Finally we're bang up to date in the 21st century and onto a piece that has personal poignancy given the amount of medication that I was on a couple of months ago.  'Cradle to Grave' by Pharmacopoeia is a graphic representation of the 14,000 pills, potions and injections  that are, on average, prescribed over a person's lifetime.  There's different strips to reflect the pharmacology given to a woman and a man, tracing 'typical events in their lives.  It's prompted me to put a visit to the museum on my 'To Do' list  just to see how big this exhibit is!

Saturday, 12 November 2011

Death to the Shopping List!

I was directed to read an article on the Guardian's website  this week that got my goat so much that I thought I'd share it with you.  The story, which was published in September's Money Blog is here.  However, for those too lazy to click the link(!), I'll summarise the story.

Patrick Collinson, a consumer journalist was spotted on the security cameras in Tesco writing down some prices of bottled water for a price comparison.  The multibuy price was more expensive than individual bottles but that's incidental to the story.  Two store managers rushed up and told him it was against company policy to write down Tesco's prices or take photos in store.  He was told,  whilst one of the  helpful employees pointed to the exit that if he wanted to check the cost of goods  he could pay for them and the price would be recorded on the receipt!

And there's more..someone who commented on the post explained that he'd gone out at the behest of his dearly beloved to buy something specific in the homewares department in Marks and Spencer.  Now everyone knows that men would drink out of jam jars and not notice whilst  for women... well every tiny detail has to be just so!  The poor chap thought he'd found the item he'd been commanded to buy but had a little fret in case it wasn't the right object.  A flash of inspiration came over him.  He took a picture of the item and headed to the coffee shop to send a text with a photo attachment to his partner to make sure it was the correct one.  You might guess who he was met by and his alleged crime.  Yep - a couple of big burly security guards and you have it.  No photos allowed in there either!

Now I've taken photos in my local supermarket before to alert head office to the blooming mess that the store is often in and the lack of things to buy on the shelves.  It sometimes looks like a shop from the communist bloc in the  Cold War days in there.   Some platitudes were given but the situation remains.  So I'm thinking it's about time I went back in store and took some more snaps - with Mr Lovelygrey's great big camera and dressed from head to toe in orange just to make sure that I'm noticed and to see what happens.  As for Tescos I feel that it will be my duty to go in their with pen and paper and write things down whenever I make my rare visits to the store.  And guess what I might do in M&S?  Is anyone going to join me!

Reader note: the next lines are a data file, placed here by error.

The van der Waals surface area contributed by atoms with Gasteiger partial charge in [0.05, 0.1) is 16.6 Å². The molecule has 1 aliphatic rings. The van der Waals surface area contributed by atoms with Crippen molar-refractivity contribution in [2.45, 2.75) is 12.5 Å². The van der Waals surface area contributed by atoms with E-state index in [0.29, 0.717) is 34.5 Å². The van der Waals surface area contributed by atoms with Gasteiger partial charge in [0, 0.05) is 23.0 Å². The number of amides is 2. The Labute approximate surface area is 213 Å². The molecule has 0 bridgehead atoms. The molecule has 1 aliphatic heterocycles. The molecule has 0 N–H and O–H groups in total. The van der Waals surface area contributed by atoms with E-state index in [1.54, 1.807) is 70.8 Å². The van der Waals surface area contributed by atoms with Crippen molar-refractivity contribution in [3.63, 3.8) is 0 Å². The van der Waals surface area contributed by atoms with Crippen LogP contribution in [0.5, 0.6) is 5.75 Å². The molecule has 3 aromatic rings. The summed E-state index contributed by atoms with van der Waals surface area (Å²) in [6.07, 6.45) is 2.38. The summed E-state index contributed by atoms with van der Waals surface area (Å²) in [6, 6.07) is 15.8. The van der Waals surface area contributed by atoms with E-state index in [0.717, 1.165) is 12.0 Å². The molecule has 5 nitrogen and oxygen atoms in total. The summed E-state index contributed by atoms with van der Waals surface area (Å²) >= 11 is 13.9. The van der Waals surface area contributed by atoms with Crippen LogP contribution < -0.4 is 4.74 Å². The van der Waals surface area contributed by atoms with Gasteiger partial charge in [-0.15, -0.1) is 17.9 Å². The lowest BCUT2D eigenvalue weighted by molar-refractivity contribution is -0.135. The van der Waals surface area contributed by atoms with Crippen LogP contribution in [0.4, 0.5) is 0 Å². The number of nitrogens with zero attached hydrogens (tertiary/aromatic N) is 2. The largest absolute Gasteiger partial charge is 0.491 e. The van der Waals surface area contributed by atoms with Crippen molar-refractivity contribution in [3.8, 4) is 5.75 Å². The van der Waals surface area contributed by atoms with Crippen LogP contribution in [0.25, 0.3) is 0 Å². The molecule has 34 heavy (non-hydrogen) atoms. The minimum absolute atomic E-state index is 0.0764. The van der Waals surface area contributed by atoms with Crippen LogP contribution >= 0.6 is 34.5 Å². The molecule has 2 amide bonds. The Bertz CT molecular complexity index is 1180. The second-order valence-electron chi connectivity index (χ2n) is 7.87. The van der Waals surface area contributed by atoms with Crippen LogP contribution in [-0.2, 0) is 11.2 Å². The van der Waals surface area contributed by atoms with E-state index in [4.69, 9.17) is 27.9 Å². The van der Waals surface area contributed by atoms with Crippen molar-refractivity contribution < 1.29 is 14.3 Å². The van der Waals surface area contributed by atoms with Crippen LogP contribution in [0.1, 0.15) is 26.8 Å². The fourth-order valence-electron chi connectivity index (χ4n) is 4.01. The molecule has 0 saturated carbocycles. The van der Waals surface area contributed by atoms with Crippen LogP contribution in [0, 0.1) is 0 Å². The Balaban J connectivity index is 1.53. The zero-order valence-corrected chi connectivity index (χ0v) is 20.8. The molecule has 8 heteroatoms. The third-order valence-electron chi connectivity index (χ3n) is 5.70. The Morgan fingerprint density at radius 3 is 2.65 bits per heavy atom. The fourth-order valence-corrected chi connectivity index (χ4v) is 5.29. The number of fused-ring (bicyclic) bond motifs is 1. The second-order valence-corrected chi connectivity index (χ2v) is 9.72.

Friday, 11 November 2011

Eleven Eleven Eleven

I'm later than usual posting today because I've been off on a proper journalistic assignment - covering the assembly at Louis' school!  I can't post any of the pictures of the actual event due to modern ideas about other people's children in photographs.  However I did snap my proud Cub Scout son after the event with his Flander's field poppy that he had held swaying in the breeze during a recital.

The children sang songs and hymns and read poetry and prayers that  reflected on those who have sacrificed their lives in service from the First World War to the current time and expressed hopes of peace in the future.  This was augmented by still images of conflict, war graves and the memorial events at the Cenotaph in London projected as a backdrop.  Devon is a county with strong military connections with his air and naval bases and the Marine Commando training base at Lympstone so Remembrance Day is rightly a big deal around here.  In order to give a sense of how relevant the work of the Royal British Legion is today, a captain from the Commandos read a poem written by one of his troop in Afghanistan.  This was a poignant end to a moving assembly.

I've posted this to show current and previous members of the armed service that the tradition of remembrance is alive and well and is being passed down to our children.  Hopefully the pharse  'lest they forget' will not be applicable for a long time.

Thursday, 10 November 2011

Posh 'Heinz': Sweet Potato Soup

Ah!  Freshly caught and skinned haggis. Just plucked wriggling from a misty Scottish moorland.  I jest of course, These are the sweet potatoes alluded to in today's title.  But don't let this fool you into thinking that the major ingredient is going to be the main influence on the taste of the finished product.  What turns up in the bowl is the spit for Heinz Cream of Tomato soup - only this version is arguably tastier and definitely thriftier.

The recipe is adapted from one of my much loved collection of old paperbacks that I used to pick up from Sainsburys with the weekly shop, The Good Book of Soup by Lindsey Bareham.   This is such a handy volume arranged around the seasons with an additional section on store cupboard ingredients which applies to the recipe that my link will cunningly lead you too!  Ha! Self publicity indeed.  I haven't messed with the original much but have just compensated for the lack of plum tomatoes by substituting tinned ones.


  • Peel about 1lb (454g) haggis sweet potatoes.  You'll notice my scales were way over but once I'd chopped off the ends of my veg it was about right.  Cut them up into large chunks and either steam or boil until softened (about 15-20 minutes whatever method is used).
  • Meanwhile - melt about 2oz (50g) butter in a large saucepan, finely chop an onion and saute this in a covered pan until softened.
  • Open a tin of plum tomatoes and drain as much juice as you can into a measuring jug
  • Top up jug to 1 1/2 pints (just under a litre) with boiling  beef or vegetable stock.  I used a Kallo organic stock cube.